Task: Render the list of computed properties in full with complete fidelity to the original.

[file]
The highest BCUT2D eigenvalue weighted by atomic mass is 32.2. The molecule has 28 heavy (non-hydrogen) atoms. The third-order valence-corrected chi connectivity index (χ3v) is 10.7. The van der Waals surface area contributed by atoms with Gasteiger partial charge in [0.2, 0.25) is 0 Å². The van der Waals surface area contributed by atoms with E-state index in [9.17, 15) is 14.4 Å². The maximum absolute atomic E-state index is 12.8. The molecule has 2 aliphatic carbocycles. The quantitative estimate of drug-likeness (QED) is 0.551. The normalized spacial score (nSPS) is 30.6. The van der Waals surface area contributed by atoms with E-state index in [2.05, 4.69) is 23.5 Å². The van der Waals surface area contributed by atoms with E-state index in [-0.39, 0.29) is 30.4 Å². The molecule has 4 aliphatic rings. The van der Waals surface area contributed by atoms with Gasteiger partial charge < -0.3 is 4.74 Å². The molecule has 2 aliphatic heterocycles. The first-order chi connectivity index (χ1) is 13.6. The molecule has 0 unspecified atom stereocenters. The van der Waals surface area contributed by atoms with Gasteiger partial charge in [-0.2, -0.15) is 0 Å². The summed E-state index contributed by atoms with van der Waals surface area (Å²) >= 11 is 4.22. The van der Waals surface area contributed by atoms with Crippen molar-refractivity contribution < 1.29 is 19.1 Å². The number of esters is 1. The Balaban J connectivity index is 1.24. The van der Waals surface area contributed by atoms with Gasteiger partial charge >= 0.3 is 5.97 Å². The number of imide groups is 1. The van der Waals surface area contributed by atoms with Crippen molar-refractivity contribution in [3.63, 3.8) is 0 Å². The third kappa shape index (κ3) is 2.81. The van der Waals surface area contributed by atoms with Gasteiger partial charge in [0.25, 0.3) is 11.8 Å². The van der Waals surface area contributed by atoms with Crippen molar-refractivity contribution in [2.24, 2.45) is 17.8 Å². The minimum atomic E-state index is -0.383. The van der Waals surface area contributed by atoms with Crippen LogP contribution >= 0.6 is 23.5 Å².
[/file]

The highest BCUT2D eigenvalue weighted by atomic mass is 32.2. The molecule has 28 heavy (non-hydrogen) atoms. The third-order valence-corrected chi connectivity index (χ3v) is 10.7. The van der Waals surface area contributed by atoms with Gasteiger partial charge in [0.2, 0.25) is 0 Å². The van der Waals surface area contributed by atoms with E-state index in [9.17, 15) is 14.4 Å². The maximum absolute atomic E-state index is 12.8. The molecule has 2 aliphatic carbocycles. The quantitative estimate of drug-likeness (QED) is 0.551. The normalized spacial score (nSPS) is 30.6. The van der Waals surface area contributed by atoms with E-state index in [2.05, 4.69) is 23.5 Å². The van der Waals surface area contributed by atoms with E-state index in [-0.39, 0.29) is 30.4 Å². The molecule has 4 aliphatic rings. The van der Waals surface area contributed by atoms with Gasteiger partial charge < -0.3 is 4.74 Å². The molecule has 2 aliphatic heterocycles. The first-order chi connectivity index (χ1) is 13.6. The molecule has 0 unspecified atom stereocenters. The van der Waals surface area contributed by atoms with Gasteiger partial charge in [-0.2, -0.15) is 0 Å². The summed E-state index contributed by atoms with van der Waals surface area (Å²) >= 11 is 4.22. The van der Waals surface area contributed by atoms with Crippen molar-refractivity contribution < 1.29 is 19.1 Å². The number of esters is 1. The Balaban J connectivity index is 1.24. The van der Waals surface area contributed by atoms with Gasteiger partial charge >= 0.3 is 5.97 Å². The number of imide groups is 1. The van der Waals surface area contributed by atoms with Crippen molar-refractivity contribution in [3.63, 3.8) is 0 Å². The third kappa shape index (κ3) is 2.81. The van der Waals surface area contributed by atoms with Gasteiger partial charge in [0.25, 0.3) is 11.8 Å². The van der Waals surface area contributed by atoms with Crippen molar-refractivity contribution in [2.24, 2.45) is 17.8 Å². The minimum atomic E-state index is -0.383. The van der Waals surface area contributed by atoms with Crippen LogP contribution >= 0.6 is 23.5 Å².